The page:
Ah…but, surprisingly, it is not by avoiding those hogs that we stay clean. We Christians are clean in Him who has wrestled every hog, in every mud hole, that humanity has ever known! Christ Jesus wrestled those tax hogs. He wrestled with the swinish rivalries among His own disciples, the ethnic rivalries between Jews and Gentiles, the rivalries of power politics in His day. Jesus even wrestled the ultimate match from which no one gets clean away—death—and yet even there, He emerged spotless, glorious, resurrected clean.
Jesus is our clean! His victory is ours. His resurrection is ours. He is the One who enters into the mud of the world, the mud of our own lives, wrestles every hog, and emerges spotless. He is our clean. So in Him—washed with Him, feed with Him, clean in Christ by faith—in Him we live our life with Caesar.
We wrestle the hogs. In Christ we pay taxes, even though we may debate the various taxes and how they are spent. In Christ we vote our conscience, even though the little boxes next to the names give us something less than an ideal list of candidates. In Christ we read and ponder the arguments for and against hot-button issues—whether played out on the local, state, national or international stage—we ponder them, even though it appears that there is no way to wrestle them and come out clean. Ever! Still we do it, because we are in Christ…in Christ, who is clean for us.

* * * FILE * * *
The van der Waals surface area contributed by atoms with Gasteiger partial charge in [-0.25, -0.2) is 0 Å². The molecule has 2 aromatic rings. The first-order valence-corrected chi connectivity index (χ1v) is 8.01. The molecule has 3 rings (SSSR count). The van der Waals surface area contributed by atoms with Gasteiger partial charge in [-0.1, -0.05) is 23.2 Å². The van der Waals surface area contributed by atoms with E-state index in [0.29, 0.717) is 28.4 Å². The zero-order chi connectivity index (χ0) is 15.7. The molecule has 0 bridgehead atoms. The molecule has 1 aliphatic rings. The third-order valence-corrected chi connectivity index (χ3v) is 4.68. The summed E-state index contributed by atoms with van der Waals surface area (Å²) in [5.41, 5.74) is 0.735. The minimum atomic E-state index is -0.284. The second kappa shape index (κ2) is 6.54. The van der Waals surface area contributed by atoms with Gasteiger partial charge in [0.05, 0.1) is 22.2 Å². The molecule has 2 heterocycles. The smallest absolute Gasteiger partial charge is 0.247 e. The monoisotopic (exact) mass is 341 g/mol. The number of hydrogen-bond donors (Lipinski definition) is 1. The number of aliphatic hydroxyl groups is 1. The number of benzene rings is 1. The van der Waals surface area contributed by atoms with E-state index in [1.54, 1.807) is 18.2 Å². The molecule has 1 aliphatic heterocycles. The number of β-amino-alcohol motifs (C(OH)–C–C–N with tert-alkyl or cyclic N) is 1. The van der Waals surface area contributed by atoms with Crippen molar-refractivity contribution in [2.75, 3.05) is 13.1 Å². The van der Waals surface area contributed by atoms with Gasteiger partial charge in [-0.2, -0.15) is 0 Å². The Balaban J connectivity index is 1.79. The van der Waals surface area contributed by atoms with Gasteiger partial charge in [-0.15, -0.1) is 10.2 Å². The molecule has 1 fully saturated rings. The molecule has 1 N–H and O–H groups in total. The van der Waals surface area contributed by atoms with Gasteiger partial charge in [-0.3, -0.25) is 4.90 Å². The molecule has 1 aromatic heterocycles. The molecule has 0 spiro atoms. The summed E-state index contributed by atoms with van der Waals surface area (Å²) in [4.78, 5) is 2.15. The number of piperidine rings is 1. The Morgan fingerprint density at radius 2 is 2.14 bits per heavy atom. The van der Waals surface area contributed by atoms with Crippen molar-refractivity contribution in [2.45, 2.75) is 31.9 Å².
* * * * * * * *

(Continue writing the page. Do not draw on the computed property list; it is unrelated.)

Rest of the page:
You see, Jesus’ answer to those swine in Jerusalem was not that there are two isolated domains: Caesar’s stuff over here, and God’s stuff over here—as if the things that belong to Caesar have nothing to do with God, or that the things of God have nothing to do with Caesar. As if taxes are a Caesar thing, and not a God thing. As if peace, love, joy, and hope are God things to which Caesar has no interest. Hogwash! In that sense Thomas Jefferson was flat-out wrong. There is no absolute wall of separation.
Ah, but…our Christian calling within Caesar’s realm, then, is not to turn a Rome into a Jerusalem, turning the secular authority into a religious one. No! But neither is our calling as Christians to avoid all contact, all association with the secular realm.
Our mission in Christ is to do what citizens have the privilege and, therefore, the greater obligation to do—to think and to act in love for the welfare of all people. That is what belongs to Caesar. Yet, it is in doing this very thing that we are, in fact, giving God what belongs to God; acts of love which spring from our confident faith that Christ Jesus is our clean for us. He is our Savior.
This is our life with Caesar, our mission in and to the secular realm. It is as startling today as it was that day in Holy Week, which we heard from the Gospel Reading. In this oh so very muddy world, with all the hogs that require wrestling…our faith calls us to step into the mud and wrestle. And yet, when the mud flies (and it most certainly does), we know that our spotlessness, our clean, comes in Christ and in Christ alone.
Contrary to the old saying, it is not by avoiding the hogs that we stay clean. It is in wrestling those hogs with Christ that we discover where clean is truly to be found! It is in taking up our secular duties, our responsibilities in the world, taking them up in Christ, that we discover again and again, and again and again, that Jesus Christ is our clean.